Archives for posts with tag: SAHD

Having my first born start kindergarten next week is bringing out all of the ugly in me. I’m so conflicted and resistant and upset, not because I’m going to miss her or that I don’t think she’s ready, it’s because I am being forced to confront some truths about myself. I am a firm believer in public schools and I have no qualms about seceding my everyday influence to a teacher that I haven’t yet met (ok, maybe not ‘no qualms,’ but very little qualms). Many of my friends and family work in public schools and that is precisely the reason I am not concerned with the kind of people she will have as role models. And it’s because of this fact that I, and my husband, believe that schooling is the most successful when parents and teachers are a united front. No undermining one another. Keep the child’s best interest at heart. Get through the school year with dignity and grace. But, I am having cold feet about such a big commitment. The way I see it, when she gets on the bus, we are committing to 13 years of backing up teachers’ rules, a school calendar, curriculum, and all that goes with it, whether we agree or not. Granted, most of the time we will align, but there will be times when we won’t. I feel like this is when parenting will get even harder. Ugh. This transition is a tough pill to swallow after being home with her for 5 years and making all of the decisions on her behalf. But now, we’re on someone else’s radar, and schedule. Gone are the days of impromptu day trips or moving on from an activity at our own pace. Gone are the days of hand picking who she will take classes with and with whom she spends most of her time. I know, that’s what weekends and summers are for, but it’s absolutely not the same. The overall time that she is out of the house will just barely be less than when she is in the house. I’m happy for her because she will have experiences and learning opportunities that she doesn’t get at home, but I will miss that freedom to do as we please and to answer to no one.

I know she is ready for kindergarten and she will love every minute of it. There are so many positives and things to look forward to her in her school year, but I am just not there yet. I am crying over the mere mention of the word. Next Tuesday, she’ll be shepherded into a well-run machine with little more than a card around her neck stating her name and homeroom. She’ll have some hard lessons right up front. As will I. We’ll learn that what is best for her personally, may not be the best for the whole class, or the school, or the district. It’s a great thing to learn, to change one’s perspective, and to see oneself in relation to others, but there is definitely a part of me that mourns for her loss of individuality. At home, she is the center of my universe. At school, she will share that center with 19 other children, and several hundred more. I see the importance of this life lesson, and I am excited to see her grow among her peers, but I am just not ready to accept that she’ll be lost in the sea of children sitting in the lunchroom or bobbing on the playground. I seek comfort in knowing that she loves being around people and this will not impact her in the least, but for me, this transition is huge.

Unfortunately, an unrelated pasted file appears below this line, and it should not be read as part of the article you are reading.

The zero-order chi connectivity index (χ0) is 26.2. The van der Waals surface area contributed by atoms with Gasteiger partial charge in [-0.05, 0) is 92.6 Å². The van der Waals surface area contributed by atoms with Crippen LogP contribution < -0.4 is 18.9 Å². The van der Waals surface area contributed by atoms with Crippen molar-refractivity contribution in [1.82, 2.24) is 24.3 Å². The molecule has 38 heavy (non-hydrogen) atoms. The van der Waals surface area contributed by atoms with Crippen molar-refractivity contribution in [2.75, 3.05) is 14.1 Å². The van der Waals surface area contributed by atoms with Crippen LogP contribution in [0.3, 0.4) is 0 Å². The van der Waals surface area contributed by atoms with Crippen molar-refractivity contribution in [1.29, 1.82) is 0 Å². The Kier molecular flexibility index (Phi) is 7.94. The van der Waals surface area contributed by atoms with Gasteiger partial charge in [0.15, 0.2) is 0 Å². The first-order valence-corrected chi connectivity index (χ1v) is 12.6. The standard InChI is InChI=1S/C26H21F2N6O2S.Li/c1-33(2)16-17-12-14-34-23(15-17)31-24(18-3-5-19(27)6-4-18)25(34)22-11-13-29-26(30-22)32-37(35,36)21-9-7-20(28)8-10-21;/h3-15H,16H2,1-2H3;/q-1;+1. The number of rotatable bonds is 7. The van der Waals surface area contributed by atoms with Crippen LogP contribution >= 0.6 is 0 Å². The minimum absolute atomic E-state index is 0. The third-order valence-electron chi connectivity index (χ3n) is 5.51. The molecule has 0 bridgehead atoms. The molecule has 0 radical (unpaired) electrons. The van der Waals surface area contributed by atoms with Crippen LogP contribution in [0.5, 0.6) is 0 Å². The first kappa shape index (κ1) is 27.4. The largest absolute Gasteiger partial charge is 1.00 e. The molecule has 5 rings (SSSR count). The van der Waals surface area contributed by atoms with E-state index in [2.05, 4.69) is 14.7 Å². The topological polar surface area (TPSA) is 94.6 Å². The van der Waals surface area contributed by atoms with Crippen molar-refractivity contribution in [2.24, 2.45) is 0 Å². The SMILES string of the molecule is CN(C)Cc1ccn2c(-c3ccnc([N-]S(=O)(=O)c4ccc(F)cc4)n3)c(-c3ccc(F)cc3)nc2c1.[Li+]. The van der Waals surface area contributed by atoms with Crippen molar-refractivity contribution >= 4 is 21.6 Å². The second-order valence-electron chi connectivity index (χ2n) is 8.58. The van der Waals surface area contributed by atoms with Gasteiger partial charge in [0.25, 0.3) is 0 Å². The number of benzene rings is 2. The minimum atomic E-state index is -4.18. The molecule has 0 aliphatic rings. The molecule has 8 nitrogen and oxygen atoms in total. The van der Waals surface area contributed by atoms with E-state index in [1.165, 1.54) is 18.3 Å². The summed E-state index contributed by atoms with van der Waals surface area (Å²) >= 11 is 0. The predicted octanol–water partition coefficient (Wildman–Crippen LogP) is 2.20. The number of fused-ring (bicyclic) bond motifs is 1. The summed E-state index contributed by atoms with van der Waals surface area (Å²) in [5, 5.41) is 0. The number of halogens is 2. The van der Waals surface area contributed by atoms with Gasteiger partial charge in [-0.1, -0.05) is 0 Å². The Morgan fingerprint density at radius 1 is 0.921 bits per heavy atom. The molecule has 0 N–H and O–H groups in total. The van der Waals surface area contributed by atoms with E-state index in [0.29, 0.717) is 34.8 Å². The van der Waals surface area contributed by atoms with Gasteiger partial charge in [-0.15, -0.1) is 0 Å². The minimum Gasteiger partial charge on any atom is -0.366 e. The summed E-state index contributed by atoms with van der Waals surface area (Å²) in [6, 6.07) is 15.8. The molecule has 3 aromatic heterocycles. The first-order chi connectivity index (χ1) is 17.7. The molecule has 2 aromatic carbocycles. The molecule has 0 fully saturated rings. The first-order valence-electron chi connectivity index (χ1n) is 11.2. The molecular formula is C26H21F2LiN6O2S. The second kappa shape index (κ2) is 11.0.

I am not ready for this. And worse still, I can’t slow down the clock. I’ve been told to wear sunglasses at the bus stop, so she can’t see that I’m crying, but I already know I’m going to ugly cry, and there aren’t sunglasses big enough to hide that.

I read this article yesterday about staying relevant in retirement, which has some great tips for anyone really. The main point is to do what you can to stay healthy and connected. It got me thinking of how it also applies to stay-at-home parents, who are also transitioning out of a work environment and are desperately avoiding being overlooked. There is one major difference between the two groups: retirees have the benefit of more time in their day. Since I haven’t found many articles pertaining to relevance for full-time parents, I decided to come up with my own list.

  • Stay Sharp. Read, write, create, make time for your hobby, exercise, eat healthy, learn a language, take a class. The key to this point is that you want to maintain your identity outside that of your role as a parent. Find something that inspires you. It keeps you interesting. Your friends, family, and partner will appreciate that you have more to talk about than the everyday minutiae of raising a family.
  • Stay Sexy. You probably never thought you’d see the day, but it happens to the best of us. When you are suffering from exhaustion, you rationalize that sleep is more important than sex. But, you clearly aren’t thinking straight. You’ll never feel caught up on sleep. Make time for intimacy. Plan a date night. Don’t let the dry spells turn into the norm. For the health of your relationship, sex needs to be a priority.
  • Stay Positive. Keep the complaints to a minimum. Your job is thankless, non-paying, never-ending. I, and many others, can sympathize. But, nobody wants to hear it all the time. Find the silver lining and focus on THAT instead. If for no other reason, there are young, impressionable minds watching how you deal with life. Model positive behavior.